I fashioned a wee coracle of leaf and willow twig and reed, a coracle that sat in the hollow of my two palms. In this I placed my wounded, wretched heart, and I set it adrift on the rain-misted wavelets of the Fey river, and I watched it bob and whirl, sail and sink. Ever since I have lived heartless, or almost heartless, cold as spring rain, the way Humans think all Fey live. Humans I have known would be astounded to learn that I ever had a heart that leapt, brightened, fainted, quickened, warmed, embraced, froze or rejected, like their own."

The narrator is Niviene, daughter of the Lady of the Lake. In the ensuing chapters, Niviene endeavors to tell us how she came to the point of throwing her heart away. This ornate, image-rich prose continues, and Niviene meanders and digresses in her tale. She'll mention an old family friend, then backtrack and tell us all about how she came to meet him before going back to the main thread of her narrative.

By combining the flowery style with a narrative that is ever looping back on itself, Crompton conveys a sense of what Faerie is said to be like.
Read more ›
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I think one of the problems some have with Crompton's novels is that they are more literature than popular in style, and many modern readers, unfortunately, have lost almost all sense of even minor abstraction, instead needing things to be told simply. This is one of the problems with much of contemporary fantasy being written by and for a more game/SyFy Channel crowd than a literary one. That aside, Crompton has really done her homework on the Fey and their point of view. Also some nice twists and turns on the Arthur myth. One of the problems some readers seem to have is following the story chronologically, but considering the narrator isn't human and lives in a world of immortality and non-human motivations, I find this an interesting device. I wish the author had written more than just the three books in this universe. She seems to share with Joy Chant the same burst of three good novels and then silence, although I see she has written several children's books as well.
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I have had this book to read for some time. I bought it for the Kindle when I first got my Kindle (years ago) and just finally got around to reading it. Some of the concepts in this book are interesting but overall it is poorly written and hard to follow.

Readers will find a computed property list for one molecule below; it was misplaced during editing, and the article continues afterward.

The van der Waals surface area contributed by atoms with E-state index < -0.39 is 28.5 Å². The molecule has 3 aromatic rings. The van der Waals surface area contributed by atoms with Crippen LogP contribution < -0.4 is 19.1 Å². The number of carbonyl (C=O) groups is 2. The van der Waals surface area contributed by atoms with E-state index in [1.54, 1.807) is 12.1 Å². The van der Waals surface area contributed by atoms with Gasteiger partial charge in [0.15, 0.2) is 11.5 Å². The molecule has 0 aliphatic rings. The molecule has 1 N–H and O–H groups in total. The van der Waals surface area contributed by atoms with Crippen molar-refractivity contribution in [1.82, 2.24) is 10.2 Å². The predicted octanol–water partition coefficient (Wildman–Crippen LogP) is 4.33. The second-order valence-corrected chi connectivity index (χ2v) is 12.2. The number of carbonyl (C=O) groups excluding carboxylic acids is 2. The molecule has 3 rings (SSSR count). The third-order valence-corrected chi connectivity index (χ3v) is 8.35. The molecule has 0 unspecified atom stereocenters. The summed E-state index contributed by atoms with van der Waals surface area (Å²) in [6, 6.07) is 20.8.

Niviene has grown up on the island of Avalon; the Lady is her mother and she doesn’t know her father. Her youth is highlighted by visits from Merlin, a half fey sorcerer. As Niviene herself grows in power she learns more and more about the mastery of her magic. Then one day Merlin requests her assistance in dealing with King Arthur; Merlin is desperate to save the peace that is slowly unraveling.

This is a retelling of the tale of King Arthur but from the fey perspective and featuring fey characters. Some of the writing in this book is beautiful but it's very hard to follow. The author jumps back and forth between Niviene's past and present kind of willy nilly. It’s very hard to figure out if you are reading about what is happening now, what happened when Niviene was little, and what had happened in the near past.

I like that Crompton did this King Author retelling with a heavy emphasis on the Fey. I also enjoyed how Merlin and Niviene are a bit high-handed and super powerful but also have weaknesses and admit that they have made mistakes in their lives.

Unfortunately the poor layout of the plot and the jumping around in time made this a struggle to get through and really take away from what could have been an amazing King Arthur retelling.

Overall I won't be reading anymore of this series and wouldn't really recommend it. The plot and way it is written is just too convoluted and confusing. I would recommend checking out Here Lies Arthur by Philip Reeves for a better King Arthur tale retelling.